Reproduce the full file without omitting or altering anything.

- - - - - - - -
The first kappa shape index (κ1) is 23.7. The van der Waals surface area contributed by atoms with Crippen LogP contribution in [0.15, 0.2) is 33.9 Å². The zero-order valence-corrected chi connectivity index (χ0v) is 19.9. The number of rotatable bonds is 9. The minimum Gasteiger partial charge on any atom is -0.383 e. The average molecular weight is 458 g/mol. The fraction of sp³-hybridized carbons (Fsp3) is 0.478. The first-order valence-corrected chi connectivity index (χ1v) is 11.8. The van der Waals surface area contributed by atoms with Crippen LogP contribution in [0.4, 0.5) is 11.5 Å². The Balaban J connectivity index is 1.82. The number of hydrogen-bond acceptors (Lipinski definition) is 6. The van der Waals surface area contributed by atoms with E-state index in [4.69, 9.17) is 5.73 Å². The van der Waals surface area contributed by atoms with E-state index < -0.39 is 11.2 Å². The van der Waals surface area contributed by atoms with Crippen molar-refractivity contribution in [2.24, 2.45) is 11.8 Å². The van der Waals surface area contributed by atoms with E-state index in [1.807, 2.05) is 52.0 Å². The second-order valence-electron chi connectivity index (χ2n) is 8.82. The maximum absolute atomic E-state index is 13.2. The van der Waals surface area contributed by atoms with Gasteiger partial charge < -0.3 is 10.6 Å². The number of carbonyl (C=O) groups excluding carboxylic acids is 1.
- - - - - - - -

The first kappa shape index (κ1) is 23.7. The van der Waals surface area contributed by atoms with Crippen LogP contribution in [0.15, 0.2) is 33.9 Å². The zero-order valence-corrected chi connectivity index (χ0v) is 19.9. The number of rotatable bonds is 9. The minimum Gasteiger partial charge on any atom is -0.383 e. The average molecular weight is 458 g/mol. The fraction of sp³-hybridized carbons (Fsp3) is 0.478. The first-order valence-corrected chi connectivity index (χ1v) is 11.8. The van der Waals surface area contributed by atoms with Crippen LogP contribution in [0.4, 0.5) is 11.5 Å². The Balaban J connectivity index is 1.82. The number of hydrogen-bond acceptors (Lipinski definition) is 6. The van der Waals surface area contributed by atoms with E-state index in [4.69, 9.17) is 5.73 Å². The van der Waals surface area contributed by atoms with E-state index < -0.39 is 11.2 Å². The van der Waals surface area contributed by atoms with Crippen molar-refractivity contribution in [2.24, 2.45) is 11.8 Å². The van der Waals surface area contributed by atoms with E-state index in [1.807, 2.05) is 52.0 Å². The second-order valence-electron chi connectivity index (χ2n) is 8.82. The maximum absolute atomic E-state index is 13.2. The van der Waals surface area contributed by atoms with Gasteiger partial charge < -0.3 is 10.6 Å². The number of carbonyl (C=O) groups excluding carboxylic acids is 1.